Welcome to Standard everyone! If you are unfamiliar with the land, might I inform you that our mayor's name is S. Revelation and he tends to be a giving sort of guy. It is pretty nice to get on his good side! The sheriff, on the other hand, he is kind of a tough nut to crack. He always seems to be stopping all the kids from having any fun at all costs, so I'd steer clear of him. T. Sieze is the name. Otherwise, enjoy your stay and might I recommend that you go to Jarad.

Standard is slowly turning into a bit of a crazy ride right now. For the past four or five months, the same decks have been dominating and only small glimpses into the circle of success have been had by fringe contenders. However, as more and more time has gone into the brews of the world, they have begun to get better and better. Last month, if you were to battle on Magic Online, you would have likely seen a field of:

Monoblack Devotion
Monoblue Devotion
Esper Control
Gruul Midrange

That was basically the sum of what was seeing play. However, if you were to log into those same constructed rooms tomorrow, you might see the following additions to that list:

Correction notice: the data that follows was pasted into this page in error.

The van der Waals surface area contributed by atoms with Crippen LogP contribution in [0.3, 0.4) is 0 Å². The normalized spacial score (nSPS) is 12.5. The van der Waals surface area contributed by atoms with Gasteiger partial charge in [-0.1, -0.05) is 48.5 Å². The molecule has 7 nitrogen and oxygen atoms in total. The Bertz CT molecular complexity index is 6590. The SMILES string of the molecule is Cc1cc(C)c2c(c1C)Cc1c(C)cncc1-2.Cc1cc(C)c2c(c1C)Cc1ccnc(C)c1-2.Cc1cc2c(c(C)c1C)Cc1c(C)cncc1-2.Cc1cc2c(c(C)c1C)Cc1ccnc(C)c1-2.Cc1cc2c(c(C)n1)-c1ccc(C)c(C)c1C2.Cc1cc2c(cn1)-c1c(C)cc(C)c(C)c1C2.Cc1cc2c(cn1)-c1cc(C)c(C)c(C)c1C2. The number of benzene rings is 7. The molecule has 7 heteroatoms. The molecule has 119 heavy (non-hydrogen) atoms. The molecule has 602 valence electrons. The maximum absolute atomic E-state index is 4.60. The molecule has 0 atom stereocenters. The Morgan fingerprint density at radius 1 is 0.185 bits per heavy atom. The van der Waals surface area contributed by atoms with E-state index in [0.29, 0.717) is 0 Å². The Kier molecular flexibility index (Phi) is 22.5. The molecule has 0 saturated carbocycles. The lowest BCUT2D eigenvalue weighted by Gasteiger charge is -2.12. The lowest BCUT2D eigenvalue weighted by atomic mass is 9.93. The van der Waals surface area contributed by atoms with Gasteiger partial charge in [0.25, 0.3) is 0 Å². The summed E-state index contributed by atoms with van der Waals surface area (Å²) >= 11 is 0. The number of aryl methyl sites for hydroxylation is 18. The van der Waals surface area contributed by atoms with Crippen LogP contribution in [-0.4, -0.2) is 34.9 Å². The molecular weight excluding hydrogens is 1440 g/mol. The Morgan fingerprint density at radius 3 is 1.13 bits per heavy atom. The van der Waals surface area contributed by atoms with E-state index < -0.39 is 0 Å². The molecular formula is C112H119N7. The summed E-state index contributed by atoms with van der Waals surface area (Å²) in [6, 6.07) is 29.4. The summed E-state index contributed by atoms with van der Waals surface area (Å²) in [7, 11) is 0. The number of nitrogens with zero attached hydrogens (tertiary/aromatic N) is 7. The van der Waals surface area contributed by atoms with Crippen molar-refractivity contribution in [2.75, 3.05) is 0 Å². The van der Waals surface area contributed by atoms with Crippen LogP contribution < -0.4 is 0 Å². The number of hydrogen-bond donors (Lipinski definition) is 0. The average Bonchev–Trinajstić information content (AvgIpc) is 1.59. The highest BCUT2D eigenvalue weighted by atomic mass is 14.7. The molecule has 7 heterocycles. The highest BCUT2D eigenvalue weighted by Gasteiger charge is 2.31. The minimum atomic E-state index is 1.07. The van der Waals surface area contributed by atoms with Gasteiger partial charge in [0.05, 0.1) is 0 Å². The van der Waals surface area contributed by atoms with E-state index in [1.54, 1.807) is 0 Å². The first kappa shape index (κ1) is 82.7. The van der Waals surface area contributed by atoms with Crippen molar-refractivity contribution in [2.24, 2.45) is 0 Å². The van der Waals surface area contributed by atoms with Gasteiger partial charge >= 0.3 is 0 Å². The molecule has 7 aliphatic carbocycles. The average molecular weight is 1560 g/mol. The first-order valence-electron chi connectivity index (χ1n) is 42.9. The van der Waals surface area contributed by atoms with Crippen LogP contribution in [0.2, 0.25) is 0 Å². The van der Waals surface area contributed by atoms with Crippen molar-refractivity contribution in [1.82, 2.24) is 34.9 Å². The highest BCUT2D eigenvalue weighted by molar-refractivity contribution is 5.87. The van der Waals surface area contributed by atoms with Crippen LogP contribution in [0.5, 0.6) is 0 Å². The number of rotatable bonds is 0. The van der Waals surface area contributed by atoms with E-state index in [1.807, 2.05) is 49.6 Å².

BG Dredge
Jund Midrange
RUG Walkers
Bant Control
Monored Aggro
Boros Burn
BR Devotion
Esper Midrange
Monoblack Aggro
UW Control

That is a bit of an addition, eh? This opening up of the metagame is pretty awesome to watch as the format was not very exciting before. As I wrote about last week, I think there is still even more room for innovation as my five color control list has been performing very well thus far. A broadening of the metagame comes with some responsibilities as a player though. Knowledge of a small and stable metagame is relatively easy to have. You read an article or watch a match with the deck and you are good to go. But what happens when you run into something you have never seen before?